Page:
Fisco Completes Takeover of Japanese Crypto Exchange Zaif
Regulated Japanese cryptocurrency exchange Zaif has completed its business transfer. Fisco Cryptocurrency Exchange is its new operator, taking over from Tech Bureau. This follows Zaif’s September hack, which cost the exchange approximately $62 million in three different cryptocurrencies.
Also read: Yahoo! Japan Confirms Entrance Into the Crypto Space
One Operator, Two Separate Exchanges
Osaka-based Tech Bureau Corp., which has been operating cryptocurrency exchange Zaif, announced on Thursday that it has completed transferring all of Zaif’s businesses to Fisco Cryptocurrency Exchange Inc. Fisco also operates a regulated Japanese exchange under the name Fisco Cryptocurrency Exchange (Fcce).
Starting on Nov. 22, Fisco Cryptocurrency Exchange is the new operator of Zaif. Tech Bureau clarified that Fisco will operate both its own exchange and Zaif “as separate services as before.”
The takeover follows the hack of Zaif, which occurred on Sept. 14, from which the exchange claims to have lost 7 billion yen (~$62 million). Following the hack, Fisco agreed to provide “financial support of ¥5 billion yen” to Tech Bureau and entered into a “capital alliance enabling acquisition of a majority of the company’s shares.”
Dissolution and Suspension of Services
Current users of Zaif have been asked to give consent to the business transfer before they can resume using the exchange.
Zaif’s website now displays the message: “The administration of the site has changed to Fisco Cryptocurrency Exchange Inc … We request that all users who have not given their acceptance to the migration of their contract in the Transfer of Business to complete the consent procedures.” Members who have given consent can continue to use Zaif’s services, less some that have been temporarily suspended. For those who have not given consent, Tech Bureau explained:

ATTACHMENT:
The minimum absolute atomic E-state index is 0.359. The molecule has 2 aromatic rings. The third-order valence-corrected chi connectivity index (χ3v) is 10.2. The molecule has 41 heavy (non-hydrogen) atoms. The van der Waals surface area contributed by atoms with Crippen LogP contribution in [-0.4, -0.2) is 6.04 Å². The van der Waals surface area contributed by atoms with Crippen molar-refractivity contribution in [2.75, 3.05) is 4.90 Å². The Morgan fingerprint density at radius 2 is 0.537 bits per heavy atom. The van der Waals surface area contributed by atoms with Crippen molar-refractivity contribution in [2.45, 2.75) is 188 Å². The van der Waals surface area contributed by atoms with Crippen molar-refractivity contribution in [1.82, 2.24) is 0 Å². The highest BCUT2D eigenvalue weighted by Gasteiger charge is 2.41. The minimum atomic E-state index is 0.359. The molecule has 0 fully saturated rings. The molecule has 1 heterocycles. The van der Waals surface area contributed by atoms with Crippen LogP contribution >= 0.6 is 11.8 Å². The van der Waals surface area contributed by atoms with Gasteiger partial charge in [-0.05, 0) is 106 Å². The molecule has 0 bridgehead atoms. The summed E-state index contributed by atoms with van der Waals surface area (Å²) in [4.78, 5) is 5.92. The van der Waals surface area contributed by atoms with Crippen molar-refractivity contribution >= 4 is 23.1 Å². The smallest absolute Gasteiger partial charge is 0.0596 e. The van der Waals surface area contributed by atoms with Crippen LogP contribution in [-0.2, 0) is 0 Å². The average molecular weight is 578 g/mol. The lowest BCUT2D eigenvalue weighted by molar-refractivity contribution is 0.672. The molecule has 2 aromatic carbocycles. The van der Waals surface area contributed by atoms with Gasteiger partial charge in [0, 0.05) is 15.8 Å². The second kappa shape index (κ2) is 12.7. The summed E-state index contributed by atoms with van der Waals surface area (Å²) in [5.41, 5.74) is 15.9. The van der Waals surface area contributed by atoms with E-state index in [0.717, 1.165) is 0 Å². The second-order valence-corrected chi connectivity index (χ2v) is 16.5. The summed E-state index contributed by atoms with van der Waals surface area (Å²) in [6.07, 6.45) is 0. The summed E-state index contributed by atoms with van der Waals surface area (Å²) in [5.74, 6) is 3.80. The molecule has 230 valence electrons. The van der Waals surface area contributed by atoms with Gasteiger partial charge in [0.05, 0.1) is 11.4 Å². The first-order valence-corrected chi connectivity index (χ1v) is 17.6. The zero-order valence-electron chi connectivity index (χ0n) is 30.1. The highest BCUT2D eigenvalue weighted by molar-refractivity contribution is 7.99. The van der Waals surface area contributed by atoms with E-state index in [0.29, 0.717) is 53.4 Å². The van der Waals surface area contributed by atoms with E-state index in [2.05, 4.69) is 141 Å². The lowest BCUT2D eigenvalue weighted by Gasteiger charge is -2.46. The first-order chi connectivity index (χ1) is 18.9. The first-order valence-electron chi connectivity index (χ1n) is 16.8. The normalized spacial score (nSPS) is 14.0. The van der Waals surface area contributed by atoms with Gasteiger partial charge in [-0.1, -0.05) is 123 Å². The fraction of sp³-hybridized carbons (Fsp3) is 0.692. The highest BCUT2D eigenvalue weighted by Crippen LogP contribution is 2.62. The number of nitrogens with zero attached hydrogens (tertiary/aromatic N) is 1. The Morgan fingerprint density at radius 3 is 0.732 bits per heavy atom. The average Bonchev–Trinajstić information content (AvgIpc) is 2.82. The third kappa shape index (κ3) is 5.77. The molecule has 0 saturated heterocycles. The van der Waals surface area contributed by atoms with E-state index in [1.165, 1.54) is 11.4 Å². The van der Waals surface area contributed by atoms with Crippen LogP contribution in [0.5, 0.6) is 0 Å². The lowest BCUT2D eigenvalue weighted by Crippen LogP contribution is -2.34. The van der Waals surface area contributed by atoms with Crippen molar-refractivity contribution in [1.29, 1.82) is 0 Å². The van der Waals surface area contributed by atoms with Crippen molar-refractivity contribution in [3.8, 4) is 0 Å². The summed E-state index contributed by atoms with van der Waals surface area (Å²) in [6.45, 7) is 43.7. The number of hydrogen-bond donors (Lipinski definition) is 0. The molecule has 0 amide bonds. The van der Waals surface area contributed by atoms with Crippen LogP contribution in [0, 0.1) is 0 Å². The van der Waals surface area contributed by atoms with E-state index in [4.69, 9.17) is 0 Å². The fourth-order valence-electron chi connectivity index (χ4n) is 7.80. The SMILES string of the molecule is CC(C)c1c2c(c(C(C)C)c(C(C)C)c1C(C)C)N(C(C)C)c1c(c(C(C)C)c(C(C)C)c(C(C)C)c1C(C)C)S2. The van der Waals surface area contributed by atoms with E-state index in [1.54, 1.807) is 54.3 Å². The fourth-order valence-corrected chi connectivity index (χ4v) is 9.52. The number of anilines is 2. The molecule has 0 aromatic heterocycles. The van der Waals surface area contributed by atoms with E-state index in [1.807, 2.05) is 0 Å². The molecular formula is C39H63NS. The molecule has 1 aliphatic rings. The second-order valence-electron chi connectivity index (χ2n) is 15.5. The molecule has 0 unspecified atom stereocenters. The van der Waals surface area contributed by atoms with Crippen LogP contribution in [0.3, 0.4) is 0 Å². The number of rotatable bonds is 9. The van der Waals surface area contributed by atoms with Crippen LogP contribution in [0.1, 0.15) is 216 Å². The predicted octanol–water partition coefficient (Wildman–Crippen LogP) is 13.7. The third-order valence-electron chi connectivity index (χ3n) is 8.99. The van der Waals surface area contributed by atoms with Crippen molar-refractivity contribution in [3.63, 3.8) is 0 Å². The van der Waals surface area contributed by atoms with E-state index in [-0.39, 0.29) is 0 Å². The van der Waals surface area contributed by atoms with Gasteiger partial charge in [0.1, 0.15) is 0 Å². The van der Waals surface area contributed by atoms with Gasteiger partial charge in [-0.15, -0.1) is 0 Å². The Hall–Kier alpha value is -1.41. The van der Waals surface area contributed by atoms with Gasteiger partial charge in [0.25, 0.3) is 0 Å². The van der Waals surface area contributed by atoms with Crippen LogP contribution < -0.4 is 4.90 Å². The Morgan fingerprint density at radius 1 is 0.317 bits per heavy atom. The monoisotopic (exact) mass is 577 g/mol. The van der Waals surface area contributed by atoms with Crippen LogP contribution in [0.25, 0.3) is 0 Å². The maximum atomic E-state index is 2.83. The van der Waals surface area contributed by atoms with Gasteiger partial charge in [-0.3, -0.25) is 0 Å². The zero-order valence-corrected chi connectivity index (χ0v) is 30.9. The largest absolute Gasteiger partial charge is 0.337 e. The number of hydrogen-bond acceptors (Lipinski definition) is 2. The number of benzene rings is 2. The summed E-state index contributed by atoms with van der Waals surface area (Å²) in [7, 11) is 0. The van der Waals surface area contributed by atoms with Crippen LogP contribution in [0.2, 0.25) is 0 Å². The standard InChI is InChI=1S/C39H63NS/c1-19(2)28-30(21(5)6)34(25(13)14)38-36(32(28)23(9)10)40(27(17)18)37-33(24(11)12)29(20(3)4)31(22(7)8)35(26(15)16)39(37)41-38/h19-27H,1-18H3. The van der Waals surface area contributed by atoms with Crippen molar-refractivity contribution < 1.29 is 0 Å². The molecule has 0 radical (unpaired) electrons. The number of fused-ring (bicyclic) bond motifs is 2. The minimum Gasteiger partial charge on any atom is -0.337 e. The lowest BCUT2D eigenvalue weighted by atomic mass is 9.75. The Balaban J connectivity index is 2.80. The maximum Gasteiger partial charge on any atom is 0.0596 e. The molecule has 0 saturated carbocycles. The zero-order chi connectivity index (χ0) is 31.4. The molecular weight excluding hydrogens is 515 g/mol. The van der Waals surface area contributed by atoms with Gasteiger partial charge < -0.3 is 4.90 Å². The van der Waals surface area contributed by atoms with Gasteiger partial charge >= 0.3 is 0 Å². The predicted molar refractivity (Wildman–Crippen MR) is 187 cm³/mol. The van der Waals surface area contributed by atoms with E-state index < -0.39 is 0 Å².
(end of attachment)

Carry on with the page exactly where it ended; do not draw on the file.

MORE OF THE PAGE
Since we plan to conduct the dissolution process after abolishing the registration of the virtual currency exchange after the transfer [to Fisco], we are highly unlikely to be able to [continue to] offer the services related to Zaif business.
Some services have been suspended during the transition period such as the deposits and withdrawals of BTC, BCH, and MONA — the three cryptocurrencies stolen in the September hack. Members also cannot buy or sell MONA at this time. In addition, the withdrawals of a number of cryptocurrencies have been halted.
The Zaif Coin Reserve service, which Tech Bureau describes as a “fixed-amount installment deposit service for virtual currencies,” has also been suspended. This includes new registrations, debits from bank accounts, and purchases of cryptocurrencies through the service.
Japan’s Changing Exchange Landscape
Both Zaif and Fisco Cryptocurrency Exchange are among the 16 regulated cryptocurrency exchanges in Japan. The others are Bitflyer, Money Partners, Bitbank, Bitpoint, Quoine, SBI Virtual Currencies, Btcbox, GMO Coin, Bittrade, DMM Bitcoin, Bitarg Exchange Tokyo, Ftt Corporation, Xtheta Corporation, and Bitocean.
In September, Huobi acquired a majority stake in Bittrade. In April, Yahoo! Japan confirmed the acquisition of Bitarg through its wholly owned subsidiary Z Corporation.
Japan also has three other crypto exchanges that have been allowed to operate while their applications are being reviewed by the country’s financial regulator. The three are Coincheck, Lastroots, and Everybody’s Bitcoin. Coincheck was acquired by Monex Group after it was hacked in January. SBI Group is a major investor in Lastroots, and Everybody’s Bitcoin has been acquired by Rakuten.
What do you think of Fisco taking over Zaif? Let us know in the comments section below.
Images courtesy of Shutterstock, Fisco, and Tech Bureau.
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